Part three discusses the doctrine of man is Mormonism, pointing out that while in traditional Christianity man is a contingent being (he could not exist), in Mormonism is a necessary being; he has always existed and it would impossible for him not to exist, although not always in an embodied corporeal form. This is a radical departure from traditional Christianity because what Christianity classically attributes to God (necessary existence) Mormonism attributes to man and to God, which shows how fundamentally different Mormons are from their Christian counterparts.

One of the most common arguments against theism, and Mormonism is not exempt, is the problem of evil. This problem states if there is a God who is perfect, all-knowing, and all-powerful, why is there evil in the world? Traditional Christianity has its answers to the problem, but Mormonism has its own unique answer to it. Because Mormonism affirms free will in a libertarian or compatibilist sense, humans are morally responsible for the moral evils they create, God is not. Second, because God is contingent and powerful but not all powerful, and nature is eternal, natural evil is simply intrinsic to the universe, and is not evil at all. So, in Mormonism the problem of evil is really not much of a problem.

The final section is about whether or not God is a person, and if so whether or not he, she , or it is a person worthy of worship. This is a supplemental essay, since the question of whether God is a person is obvious in both traditional Christianity and Mormonism, but is a purely philosophical argument about the problem. One could finish the book without reading this essay, but I recommend it.

Mormonism, as John Dehlin pointed out, is in its infancy. Traditional Christianity is over 2000 years old, Mormonism is less than 200 years old. It's theology is not as well developed as its historical counterpart; there is no equivalent of Augustine, Anselm, and Thomas Aquinas in Mormonism (although Blake Ostler may be close). However, there are many strengths to Mormonism, and it has a theology that once developed can be as strong as any of the three great monotheism's.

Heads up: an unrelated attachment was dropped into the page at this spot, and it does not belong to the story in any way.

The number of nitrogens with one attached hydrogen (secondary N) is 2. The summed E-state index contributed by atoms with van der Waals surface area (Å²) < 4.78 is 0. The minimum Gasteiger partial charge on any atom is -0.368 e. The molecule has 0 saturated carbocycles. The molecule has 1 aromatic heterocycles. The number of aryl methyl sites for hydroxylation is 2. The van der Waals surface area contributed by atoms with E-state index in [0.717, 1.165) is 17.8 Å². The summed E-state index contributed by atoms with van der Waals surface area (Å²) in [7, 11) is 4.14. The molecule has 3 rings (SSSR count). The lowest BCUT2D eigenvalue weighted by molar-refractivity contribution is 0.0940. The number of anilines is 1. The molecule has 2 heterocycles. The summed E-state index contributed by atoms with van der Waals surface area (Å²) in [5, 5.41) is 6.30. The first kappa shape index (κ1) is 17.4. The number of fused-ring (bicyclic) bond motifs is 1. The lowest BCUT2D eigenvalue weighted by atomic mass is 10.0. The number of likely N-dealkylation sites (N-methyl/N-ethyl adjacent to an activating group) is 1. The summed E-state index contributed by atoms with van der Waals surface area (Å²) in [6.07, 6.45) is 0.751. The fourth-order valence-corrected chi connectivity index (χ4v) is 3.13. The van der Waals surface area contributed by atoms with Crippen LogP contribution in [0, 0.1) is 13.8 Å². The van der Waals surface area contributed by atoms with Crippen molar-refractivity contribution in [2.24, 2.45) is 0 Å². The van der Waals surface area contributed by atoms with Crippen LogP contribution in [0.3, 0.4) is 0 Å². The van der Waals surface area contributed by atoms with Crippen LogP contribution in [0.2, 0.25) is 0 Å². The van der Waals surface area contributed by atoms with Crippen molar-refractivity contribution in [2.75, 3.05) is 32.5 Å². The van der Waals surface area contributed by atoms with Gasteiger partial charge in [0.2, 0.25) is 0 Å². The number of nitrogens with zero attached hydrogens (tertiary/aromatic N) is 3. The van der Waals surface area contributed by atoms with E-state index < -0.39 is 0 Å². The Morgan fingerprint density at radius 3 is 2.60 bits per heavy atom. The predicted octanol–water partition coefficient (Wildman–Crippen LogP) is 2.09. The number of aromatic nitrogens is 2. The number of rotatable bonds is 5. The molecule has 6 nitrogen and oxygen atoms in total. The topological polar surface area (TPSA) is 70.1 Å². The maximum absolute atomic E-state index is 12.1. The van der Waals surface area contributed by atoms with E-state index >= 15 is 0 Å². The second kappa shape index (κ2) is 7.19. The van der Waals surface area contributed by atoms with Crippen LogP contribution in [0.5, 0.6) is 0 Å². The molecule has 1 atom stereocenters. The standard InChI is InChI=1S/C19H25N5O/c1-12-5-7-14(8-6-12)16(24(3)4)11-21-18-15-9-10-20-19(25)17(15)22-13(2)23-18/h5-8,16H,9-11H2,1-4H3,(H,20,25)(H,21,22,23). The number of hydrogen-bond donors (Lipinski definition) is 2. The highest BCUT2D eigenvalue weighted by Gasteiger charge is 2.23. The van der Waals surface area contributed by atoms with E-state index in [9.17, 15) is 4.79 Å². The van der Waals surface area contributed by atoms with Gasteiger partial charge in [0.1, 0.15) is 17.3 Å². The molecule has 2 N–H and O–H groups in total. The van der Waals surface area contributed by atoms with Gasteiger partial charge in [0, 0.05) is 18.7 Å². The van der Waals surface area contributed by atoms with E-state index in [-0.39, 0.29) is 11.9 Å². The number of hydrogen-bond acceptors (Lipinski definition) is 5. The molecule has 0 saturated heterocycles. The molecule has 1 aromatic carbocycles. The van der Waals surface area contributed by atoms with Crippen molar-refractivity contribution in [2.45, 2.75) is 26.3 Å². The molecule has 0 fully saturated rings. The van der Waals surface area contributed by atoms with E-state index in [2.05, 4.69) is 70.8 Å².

Not only should The Theological Foundations of the Mormon Religion be in every Mormon household, it should be a text for Sunday school. Too many Mormons do not understand their own theology, and how it differs from traditional Christianity, and this short, powerful text is the place to start. A wonderful book.



4 comments:

  1. Tarik thanks for posting this.
    I hope sometime you can do a post on some of the arguments for God, like the cosmological, ontological etc. I think those are pretty interesting, but they do seem to suppose a more classically Christian god. I think that the Old Testament is in our favor, but classical theology gives some interesting arguments in favor of a triune god.

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  2. Collin,

    I recently just got the Blackwell Companion to Natural Theology, which talks about all the classical theistic arguments, so I can do that. I was going to do a series on St. Thomas Aquinas' Five Ways and Mormononism, so that is forthcoming. Stay tuned.

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    1. My pleasure. If you have anything else you want to write about, let me know.